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Shadow’s Story

Shadow’s journey from a First Nations Reserve to life in Toronto

This close up gives you more of a view of how this dog lived.

Just an FYI: I have groomed dogs in Mississauga, Ontario that were in just as bad shape. The smell equals the horror.

You have no idea how hot the blades get when cutting through matted hair like this.  The trick is you have to be constantly changing blades, or you “clipper burn” the dog. (yes, for all the groomers reading this, I do know about “Kool Lube”, but it only works so much, and you still have to change the blades).  

Pictured here is Shadow. I have never met him, but sometimes things move you into action. Such was my adventure to Thunder Bay to assist at a Spay & Neuter Clinic on the Lake Helen 1st Nations Reserve. It was there that I heard about Shadow. To read more about my experience that enlightened me about the plight of the Northern Dogs and the challenges the people up North face in dealing with this crisis, click here.

 

The leader of this “expedition” was Lori. She told me about 2 years ago she came upon Shadow in the same awful condition as you see him now. She explained to his owners this was unacceptable and proceeded to clean him up, bring his vaccinations up to date, and of course neuter him. A year later he was in the same condition. I of course get on my high horse and went on a rant saying things that I cannot repeat here. She then calmly explained to me the situation and gave me things to think about. His owners also had a typical Northern Dog, which is a Husky cross and such. It was kept outside and as they would like to think was “low maintenance”.

 

Now Shadow, is another story. If you have ever had a longhaired lap dog, you know how much care that coat takes. With no access to grooming tools or even the knowledge of how to brush a dog what do you expect? Plus dog-grooming salons to say the least are not a common sight on a First Nations Reserve, even if you could afford the cost.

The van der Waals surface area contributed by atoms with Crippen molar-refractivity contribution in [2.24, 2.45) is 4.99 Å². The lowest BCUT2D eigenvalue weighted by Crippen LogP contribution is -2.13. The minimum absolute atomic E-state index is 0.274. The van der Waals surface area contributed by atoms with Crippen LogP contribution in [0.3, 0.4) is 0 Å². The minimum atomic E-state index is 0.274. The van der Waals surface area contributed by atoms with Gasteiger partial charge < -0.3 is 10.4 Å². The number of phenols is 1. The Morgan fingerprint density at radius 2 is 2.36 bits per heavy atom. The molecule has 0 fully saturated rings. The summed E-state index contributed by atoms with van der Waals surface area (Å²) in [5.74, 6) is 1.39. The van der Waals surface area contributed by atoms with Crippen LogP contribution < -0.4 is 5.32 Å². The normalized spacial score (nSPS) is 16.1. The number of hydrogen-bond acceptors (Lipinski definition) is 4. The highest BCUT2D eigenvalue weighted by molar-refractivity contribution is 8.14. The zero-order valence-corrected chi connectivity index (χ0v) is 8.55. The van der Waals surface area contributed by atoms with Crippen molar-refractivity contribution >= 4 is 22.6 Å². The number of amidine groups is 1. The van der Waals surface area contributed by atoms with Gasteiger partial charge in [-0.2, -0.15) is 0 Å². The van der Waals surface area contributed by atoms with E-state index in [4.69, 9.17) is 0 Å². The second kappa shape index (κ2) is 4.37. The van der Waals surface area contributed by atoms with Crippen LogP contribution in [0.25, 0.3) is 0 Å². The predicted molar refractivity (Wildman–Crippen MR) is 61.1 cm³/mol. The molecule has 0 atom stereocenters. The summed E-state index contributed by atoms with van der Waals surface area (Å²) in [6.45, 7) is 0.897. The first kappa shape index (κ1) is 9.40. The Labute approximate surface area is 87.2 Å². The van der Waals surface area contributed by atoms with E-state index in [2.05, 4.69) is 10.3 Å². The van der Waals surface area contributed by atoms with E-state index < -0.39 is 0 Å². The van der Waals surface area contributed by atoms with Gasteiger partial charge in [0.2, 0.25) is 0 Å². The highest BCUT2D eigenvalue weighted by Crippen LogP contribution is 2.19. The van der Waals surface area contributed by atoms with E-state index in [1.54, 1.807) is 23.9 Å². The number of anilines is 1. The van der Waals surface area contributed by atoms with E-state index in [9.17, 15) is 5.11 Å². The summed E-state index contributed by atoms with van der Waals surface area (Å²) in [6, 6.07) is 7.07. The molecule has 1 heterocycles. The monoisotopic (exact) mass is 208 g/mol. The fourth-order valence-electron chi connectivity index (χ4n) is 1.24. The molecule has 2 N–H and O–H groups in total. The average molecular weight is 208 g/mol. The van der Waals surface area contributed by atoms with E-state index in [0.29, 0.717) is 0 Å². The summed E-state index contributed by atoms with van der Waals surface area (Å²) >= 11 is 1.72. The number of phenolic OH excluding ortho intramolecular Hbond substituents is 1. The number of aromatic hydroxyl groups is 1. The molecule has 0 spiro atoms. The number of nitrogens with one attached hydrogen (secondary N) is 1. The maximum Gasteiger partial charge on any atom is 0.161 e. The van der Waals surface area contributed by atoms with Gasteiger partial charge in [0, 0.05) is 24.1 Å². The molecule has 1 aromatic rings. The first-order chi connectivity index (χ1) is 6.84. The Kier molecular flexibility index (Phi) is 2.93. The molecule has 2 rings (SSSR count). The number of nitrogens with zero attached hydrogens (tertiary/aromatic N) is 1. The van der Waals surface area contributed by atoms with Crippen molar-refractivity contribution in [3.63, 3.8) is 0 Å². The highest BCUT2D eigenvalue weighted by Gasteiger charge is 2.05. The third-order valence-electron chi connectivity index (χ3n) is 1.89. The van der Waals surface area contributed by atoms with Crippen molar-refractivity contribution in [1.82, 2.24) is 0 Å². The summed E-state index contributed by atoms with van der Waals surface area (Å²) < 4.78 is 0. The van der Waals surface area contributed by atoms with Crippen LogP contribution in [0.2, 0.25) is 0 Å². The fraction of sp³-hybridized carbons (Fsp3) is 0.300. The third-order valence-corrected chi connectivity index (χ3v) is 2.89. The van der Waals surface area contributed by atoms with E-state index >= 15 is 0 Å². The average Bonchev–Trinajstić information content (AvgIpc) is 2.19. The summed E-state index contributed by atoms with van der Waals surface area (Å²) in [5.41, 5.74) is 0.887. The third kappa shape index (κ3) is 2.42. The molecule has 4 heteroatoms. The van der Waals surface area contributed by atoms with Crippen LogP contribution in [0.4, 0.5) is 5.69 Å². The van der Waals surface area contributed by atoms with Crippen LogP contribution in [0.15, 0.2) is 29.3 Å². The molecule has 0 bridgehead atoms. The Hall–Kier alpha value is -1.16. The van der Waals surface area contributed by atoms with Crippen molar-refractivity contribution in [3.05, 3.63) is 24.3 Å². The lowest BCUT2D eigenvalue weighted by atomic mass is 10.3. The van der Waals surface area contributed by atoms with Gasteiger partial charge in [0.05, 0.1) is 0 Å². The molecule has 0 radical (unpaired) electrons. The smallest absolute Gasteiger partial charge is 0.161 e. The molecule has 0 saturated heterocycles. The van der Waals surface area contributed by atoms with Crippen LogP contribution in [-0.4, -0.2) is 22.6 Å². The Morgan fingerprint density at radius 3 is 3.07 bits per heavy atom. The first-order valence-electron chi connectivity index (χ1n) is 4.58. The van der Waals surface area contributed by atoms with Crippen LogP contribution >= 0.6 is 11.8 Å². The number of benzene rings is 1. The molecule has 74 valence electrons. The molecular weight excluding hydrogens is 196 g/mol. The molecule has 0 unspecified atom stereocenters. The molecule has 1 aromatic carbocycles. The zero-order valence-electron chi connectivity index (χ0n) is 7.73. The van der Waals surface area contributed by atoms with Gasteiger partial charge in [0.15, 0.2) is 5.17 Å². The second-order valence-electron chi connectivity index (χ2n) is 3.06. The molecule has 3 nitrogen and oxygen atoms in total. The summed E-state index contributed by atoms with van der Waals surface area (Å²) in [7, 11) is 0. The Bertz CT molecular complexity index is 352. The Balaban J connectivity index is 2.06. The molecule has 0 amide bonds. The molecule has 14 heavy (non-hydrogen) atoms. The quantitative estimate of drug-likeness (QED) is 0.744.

She explained to me, they loved Shadow and he slept on their bed at night. But I still couldn’t understand it. Then I thought of my first two dogs as a kid. First we had Ginger. A non-neutered miniature poodle. Did we brush him? No. My Mom took him to a salon and he was shaved down once a year. Same thing with our second dog, Casper, a Maltese. So how were we any different? Only difference is that we could pay and take it to a salon. If not, wouldn’t Ginger and Casper be in the same predicament?

 

It really bothered me the whole time I was up North about Shadow. I told Lori if she could get them to surrender Shadow, Don Cherry’s Pet Rescue Foundation would pay for the flight, grooming, and any expenses it took to get him out of Thunder Bay. I even did a video to them saying, “Don Cherry would love to see Shadow in Toronto, so what do you say about letting him come on down?” I don’t know if Lori ever showed them the video, but I did send them some Don Cherry sign stuff. Needless to say he made it down. Arrangements were made with a Rescue here in Toronto, to pick him up at the airport and before you knew it he was adopted.

 

Lori taught me a lot about how to look at the bigger picture in life. She knew I would do an article about Shadow, and made me promise not to knock his past owners. She made me realize that love comes in many ways. That “these people” (oops) really loved Shadow and to give him the opportunity for a better life in Toronto is the true sign of their love for him. I never thought of it like that.

 

All I saw was this poor creature encased in filth and hair and how could someone let a dog get in that condition. I guess when they say, “Ignorance is bliss”; it really rings true in this case.

Caption: Shadow looks like he is taking it all in good stride.  It must have been such a relief.

So you would call this: Hunks of hair? Imagine when this hair would get wet in the winter.

He is probably thinking: “This used to be me?”

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